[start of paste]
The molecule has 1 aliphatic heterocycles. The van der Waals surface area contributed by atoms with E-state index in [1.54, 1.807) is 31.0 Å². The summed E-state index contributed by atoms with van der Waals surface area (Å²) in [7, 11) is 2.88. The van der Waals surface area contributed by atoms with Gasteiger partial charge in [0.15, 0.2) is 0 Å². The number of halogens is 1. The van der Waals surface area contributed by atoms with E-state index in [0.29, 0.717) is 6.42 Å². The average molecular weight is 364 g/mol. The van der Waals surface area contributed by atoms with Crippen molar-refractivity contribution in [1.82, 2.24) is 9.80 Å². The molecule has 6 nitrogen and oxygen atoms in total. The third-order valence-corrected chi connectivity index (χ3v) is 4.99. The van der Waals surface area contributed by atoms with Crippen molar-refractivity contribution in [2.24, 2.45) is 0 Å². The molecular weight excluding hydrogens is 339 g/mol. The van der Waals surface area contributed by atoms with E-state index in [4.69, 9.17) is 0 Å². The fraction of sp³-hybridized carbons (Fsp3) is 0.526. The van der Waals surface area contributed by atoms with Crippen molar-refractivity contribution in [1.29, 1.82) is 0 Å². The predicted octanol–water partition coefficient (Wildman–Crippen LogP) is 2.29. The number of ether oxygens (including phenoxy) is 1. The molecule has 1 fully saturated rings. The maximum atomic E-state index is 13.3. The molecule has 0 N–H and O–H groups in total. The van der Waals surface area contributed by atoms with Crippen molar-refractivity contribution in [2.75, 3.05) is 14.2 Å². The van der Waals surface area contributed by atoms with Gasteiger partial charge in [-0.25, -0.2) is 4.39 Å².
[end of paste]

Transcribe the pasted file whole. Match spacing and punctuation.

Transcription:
The molecule has 1 aliphatic heterocycles. The van der Waals surface area contributed by atoms with E-state index in [1.54, 1.807) is 31.0 Å². The summed E-state index contributed by atoms with van der Waals surface area (Å²) in [7, 11) is 2.88. The van der Waals surface area contributed by atoms with Gasteiger partial charge in [0.15, 0.2) is 0 Å². The number of halogens is 1. The van der Waals surface area contributed by atoms with E-state index in [0.29, 0.717) is 6.42 Å². The average molecular weight is 364 g/mol. The van der Waals surface area contributed by atoms with Crippen molar-refractivity contribution in [1.82, 2.24) is 9.80 Å². The molecule has 6 nitrogen and oxygen atoms in total. The third-order valence-corrected chi connectivity index (χ3v) is 4.99. The van der Waals surface area contributed by atoms with Crippen molar-refractivity contribution in [2.24, 2.45) is 0 Å². The molecular weight excluding hydrogens is 339 g/mol. The van der Waals surface area contributed by atoms with E-state index in [4.69, 9.17) is 0 Å². The fraction of sp³-hybridized carbons (Fsp3) is 0.526. The van der Waals surface area contributed by atoms with Crippen molar-refractivity contribution in [1.29, 1.82) is 0 Å². The predicted octanol–water partition coefficient (Wildman–Crippen LogP) is 2.29. The number of ether oxygens (including phenoxy) is 1. The molecule has 1 fully saturated rings. The maximum atomic E-state index is 13.3. The molecule has 0 N–H and O–H groups in total. The van der Waals surface area contributed by atoms with Crippen molar-refractivity contribution in [2.75, 3.05) is 14.2 Å². The van der Waals surface area contributed by atoms with Gasteiger partial charge in [-0.25, -0.2) is 4.39 Å².